Range expansions of tropical reef fish species over two permeable marine barriers to dispersal within the tropical Atlantic are associated with somewhat different suites of ecological traits. A pelagic-dispersal mechanism (rafting) was linked to crossing only one barrier, the MAB. Interestingly, variation in larval-development mode, which could well have some effect on larval-dispersal potential, did not act as a significant predictor for crossing either the MAB or the AOP. These results indicate that, for a large oceanic barrier for which relatively long transit times can be expected, basic variation in larval-development mode has no general effect on trans-barrier occurrence, but the `increased dispersal potential provided by rafting does become important. Rafting may act not only as a pelagic-dispersal mechanism but also as an establishment enhancer. Rafting individuals enter a new area as juveniles or adults that have already passed through the early (larval) life-history stage of high mortality. Further, because flotsam is well known to act as an aggregator that attracts fishes, rafting individuals are more likely to arrive in groups. Both these factors could promote population establishment in a new area.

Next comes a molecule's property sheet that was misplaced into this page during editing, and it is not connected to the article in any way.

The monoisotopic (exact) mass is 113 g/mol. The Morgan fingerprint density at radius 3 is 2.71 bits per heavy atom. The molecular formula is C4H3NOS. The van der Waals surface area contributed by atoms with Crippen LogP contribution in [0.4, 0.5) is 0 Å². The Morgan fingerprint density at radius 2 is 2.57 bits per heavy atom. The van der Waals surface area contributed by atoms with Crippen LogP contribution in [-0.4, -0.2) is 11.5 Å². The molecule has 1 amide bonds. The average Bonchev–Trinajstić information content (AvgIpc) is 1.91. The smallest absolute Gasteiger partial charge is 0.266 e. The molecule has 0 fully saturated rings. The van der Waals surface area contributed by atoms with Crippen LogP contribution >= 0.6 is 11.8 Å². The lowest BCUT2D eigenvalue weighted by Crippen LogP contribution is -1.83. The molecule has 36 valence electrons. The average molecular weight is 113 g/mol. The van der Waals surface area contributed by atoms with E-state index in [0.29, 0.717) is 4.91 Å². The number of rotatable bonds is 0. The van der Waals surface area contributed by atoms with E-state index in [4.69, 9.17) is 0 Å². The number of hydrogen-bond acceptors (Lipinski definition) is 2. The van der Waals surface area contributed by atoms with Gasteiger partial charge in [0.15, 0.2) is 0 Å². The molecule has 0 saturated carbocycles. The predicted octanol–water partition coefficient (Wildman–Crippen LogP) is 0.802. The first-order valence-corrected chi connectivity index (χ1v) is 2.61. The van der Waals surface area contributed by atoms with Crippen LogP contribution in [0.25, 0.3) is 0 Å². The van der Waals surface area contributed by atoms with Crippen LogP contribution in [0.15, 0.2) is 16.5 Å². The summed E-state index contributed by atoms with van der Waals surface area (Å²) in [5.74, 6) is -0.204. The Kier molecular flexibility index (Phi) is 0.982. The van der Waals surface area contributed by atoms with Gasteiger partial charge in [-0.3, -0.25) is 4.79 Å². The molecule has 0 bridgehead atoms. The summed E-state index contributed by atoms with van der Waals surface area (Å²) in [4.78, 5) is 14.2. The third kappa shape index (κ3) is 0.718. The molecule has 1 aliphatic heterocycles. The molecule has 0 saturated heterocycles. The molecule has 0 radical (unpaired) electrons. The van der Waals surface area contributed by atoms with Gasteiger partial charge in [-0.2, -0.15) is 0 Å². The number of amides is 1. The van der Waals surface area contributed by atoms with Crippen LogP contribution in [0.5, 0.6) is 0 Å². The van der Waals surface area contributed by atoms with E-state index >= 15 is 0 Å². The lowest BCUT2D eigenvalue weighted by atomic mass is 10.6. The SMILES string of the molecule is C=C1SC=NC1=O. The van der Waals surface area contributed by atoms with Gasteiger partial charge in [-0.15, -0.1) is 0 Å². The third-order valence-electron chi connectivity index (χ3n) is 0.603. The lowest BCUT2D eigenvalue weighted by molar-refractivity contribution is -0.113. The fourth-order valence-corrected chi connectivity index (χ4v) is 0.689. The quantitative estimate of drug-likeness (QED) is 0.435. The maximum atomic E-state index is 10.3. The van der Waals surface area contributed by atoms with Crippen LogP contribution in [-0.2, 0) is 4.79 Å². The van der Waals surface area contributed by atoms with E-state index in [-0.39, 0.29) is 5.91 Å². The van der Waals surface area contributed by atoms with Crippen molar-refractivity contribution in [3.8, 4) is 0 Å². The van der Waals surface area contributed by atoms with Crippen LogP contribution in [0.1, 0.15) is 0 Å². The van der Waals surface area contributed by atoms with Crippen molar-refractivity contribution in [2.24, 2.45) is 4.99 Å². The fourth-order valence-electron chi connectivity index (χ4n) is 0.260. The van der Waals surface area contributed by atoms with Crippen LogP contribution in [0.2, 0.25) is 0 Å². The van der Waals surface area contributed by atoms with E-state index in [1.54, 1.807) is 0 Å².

Pelagic larval duration (PLD) has been viewed as a convenient surrogate for dispersal potential in marine species that have a sedentary adult stage and pelagic larvae. However, empirical support for the generality of this relationship is lacking, notably in the tropical Atlantic . Because estimates of species' PLD are available for relatively few species, larval-development modes have been used as broad indicators of larval-dispersal potential . Our analyses indicate that variation in larval-development mode is not a significant predictor of crossing either the MAB or the AOP. Any effects of variation in larval-dispersal potential indicated by larval-development mode seem to have been overwhelmed by stronger effects of rafting, habitat use, body size and latitudinal-range.
Significant predictors for both the MAB and the AOP are large latitudinal-range and large adult-size. The probability of successful establishment following transit across a barrier, and the factors that affect that success, has not been formally considered as a factor affecting the large-scale distributions of tropical reef fishes in previous studies. Latitudinal-range may be associated with the degree of tolerance of varying environmental conditions by both demersal adults and pelagic larvae , and large native ranges are often considered to be good predictors of invasion success . Eurytolerance of environmental conditions by adults and larvae, as indicated by large latitudinal-ranges, may facilitate establishment of species of tropical reef fishes that cross the MAB and the AOP.